This project focuses on interdisciplinary humanities research of hygiene and health. We believe that hygiene and health are not merely matters of progress in medicinal technology, nor can they be simply reduced to economical calculations of population productivity. We believe that hygiene and health represent a common evolution of knowledge, systems, technology, and material conditions throughout the course of history over different regions, and are affected by various political, economic, social, and cultural factors, thus further complicating the humanities research of hygiene. Conflicts of modernity, such as nation versus individual, control versus resistance, and equality versus efficiency, all play themselves out on the stage of health systems. Furthermore, as modern society has become a global village, the issues of health and hygiene in a single nation often have international consequences. Such being the case, we target East Asia, a region possessing a shared colonial historical context, as our research area in order to discuss various health issues such as food safety, maternal and child health, environmental health issues presented by pollution, and labor hygiene in relation to occupational hazards and work environment in these societies.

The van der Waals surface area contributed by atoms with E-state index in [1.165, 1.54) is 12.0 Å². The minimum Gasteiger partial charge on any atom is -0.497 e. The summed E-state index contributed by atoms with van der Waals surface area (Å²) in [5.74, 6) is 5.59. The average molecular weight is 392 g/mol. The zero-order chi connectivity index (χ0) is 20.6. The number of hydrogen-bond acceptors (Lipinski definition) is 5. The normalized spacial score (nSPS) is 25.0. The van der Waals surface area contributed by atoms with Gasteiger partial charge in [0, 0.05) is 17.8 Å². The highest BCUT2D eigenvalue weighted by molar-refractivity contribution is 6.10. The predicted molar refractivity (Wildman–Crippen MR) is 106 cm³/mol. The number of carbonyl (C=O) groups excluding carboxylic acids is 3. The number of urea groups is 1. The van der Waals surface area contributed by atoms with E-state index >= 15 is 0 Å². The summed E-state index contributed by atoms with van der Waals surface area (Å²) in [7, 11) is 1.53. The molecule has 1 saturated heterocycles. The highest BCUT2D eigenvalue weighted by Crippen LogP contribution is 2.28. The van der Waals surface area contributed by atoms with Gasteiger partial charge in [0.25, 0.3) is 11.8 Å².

This project originated from the project themed “The Ideas, Organization, and Practice of Hygiene in Han-Chinese Societies from the Ming and Qing Dynasties to the Modern Periods” sponsored by the Academia Sinica from January 2002 to December 2004. After the original project ended, it transformed into a research unit at the Center for Humanities and Social Sciences. Following research focused on health issues in Han-Chinese societies from the Ming and Qing dynasties to the early 1950s, discussing the development of views on hygiene from traditional to modern times, concentrating on how the advent of modern biomedicine and the colonial experience changed ideas of hygiene and their practice in Han-Chinese societies.